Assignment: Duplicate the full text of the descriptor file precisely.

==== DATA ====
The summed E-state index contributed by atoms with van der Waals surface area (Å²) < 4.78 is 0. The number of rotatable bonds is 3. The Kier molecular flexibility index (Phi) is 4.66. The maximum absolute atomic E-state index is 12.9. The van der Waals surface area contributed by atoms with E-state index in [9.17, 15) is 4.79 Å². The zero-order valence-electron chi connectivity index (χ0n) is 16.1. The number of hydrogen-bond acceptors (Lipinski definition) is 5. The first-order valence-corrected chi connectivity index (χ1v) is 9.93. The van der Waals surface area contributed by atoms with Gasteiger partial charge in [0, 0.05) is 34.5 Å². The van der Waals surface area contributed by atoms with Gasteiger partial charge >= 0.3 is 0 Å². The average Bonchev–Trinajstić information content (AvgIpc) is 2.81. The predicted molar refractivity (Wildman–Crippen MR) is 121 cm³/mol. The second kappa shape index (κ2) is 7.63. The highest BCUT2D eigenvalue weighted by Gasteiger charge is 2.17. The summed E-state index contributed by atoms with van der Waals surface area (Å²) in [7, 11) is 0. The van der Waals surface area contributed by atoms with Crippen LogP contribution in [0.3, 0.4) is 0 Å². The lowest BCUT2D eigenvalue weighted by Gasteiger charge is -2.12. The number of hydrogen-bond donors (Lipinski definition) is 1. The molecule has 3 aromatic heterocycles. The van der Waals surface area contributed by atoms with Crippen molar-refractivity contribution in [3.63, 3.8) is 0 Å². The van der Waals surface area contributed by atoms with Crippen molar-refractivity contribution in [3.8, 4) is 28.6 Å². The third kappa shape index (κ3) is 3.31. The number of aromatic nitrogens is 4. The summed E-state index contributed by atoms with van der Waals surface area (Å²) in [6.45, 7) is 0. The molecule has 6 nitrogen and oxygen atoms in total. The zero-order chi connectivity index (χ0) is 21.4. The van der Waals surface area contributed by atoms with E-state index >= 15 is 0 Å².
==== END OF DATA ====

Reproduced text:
The summed E-state index contributed by atoms with van der Waals surface area (Å²) < 4.78 is 0. The number of rotatable bonds is 3. The Kier molecular flexibility index (Phi) is 4.66. The maximum absolute atomic E-state index is 12.9. The van der Waals surface area contributed by atoms with E-state index in [9.17, 15) is 4.79 Å². The zero-order valence-electron chi connectivity index (χ0n) is 16.1. The number of hydrogen-bond acceptors (Lipinski definition) is 5. The first-order valence-corrected chi connectivity index (χ1v) is 9.93. The van der Waals surface area contributed by atoms with Gasteiger partial charge in [0, 0.05) is 34.5 Å². The van der Waals surface area contributed by atoms with Gasteiger partial charge >= 0.3 is 0 Å². The average Bonchev–Trinajstić information content (AvgIpc) is 2.81. The predicted molar refractivity (Wildman–Crippen MR) is 121 cm³/mol. The second kappa shape index (κ2) is 7.63. The highest BCUT2D eigenvalue weighted by Gasteiger charge is 2.17. The summed E-state index contributed by atoms with van der Waals surface area (Å²) in [7, 11) is 0. The van der Waals surface area contributed by atoms with Crippen LogP contribution in [0.3, 0.4) is 0 Å². The lowest BCUT2D eigenvalue weighted by Gasteiger charge is -2.12. The number of hydrogen-bond donors (Lipinski definition) is 1. The molecule has 3 aromatic heterocycles. The van der Waals surface area contributed by atoms with Crippen molar-refractivity contribution in [3.63, 3.8) is 0 Å². The van der Waals surface area contributed by atoms with Crippen molar-refractivity contribution in [3.8, 4) is 28.6 Å². The third kappa shape index (κ3) is 3.31. The number of aromatic nitrogens is 4. The summed E-state index contributed by atoms with van der Waals surface area (Å²) in [6.45, 7) is 0. The molecule has 6 nitrogen and oxygen atoms in total. The zero-order chi connectivity index (χ0) is 21.4. The van der Waals surface area contributed by atoms with E-state index >= 15 is 0 Å².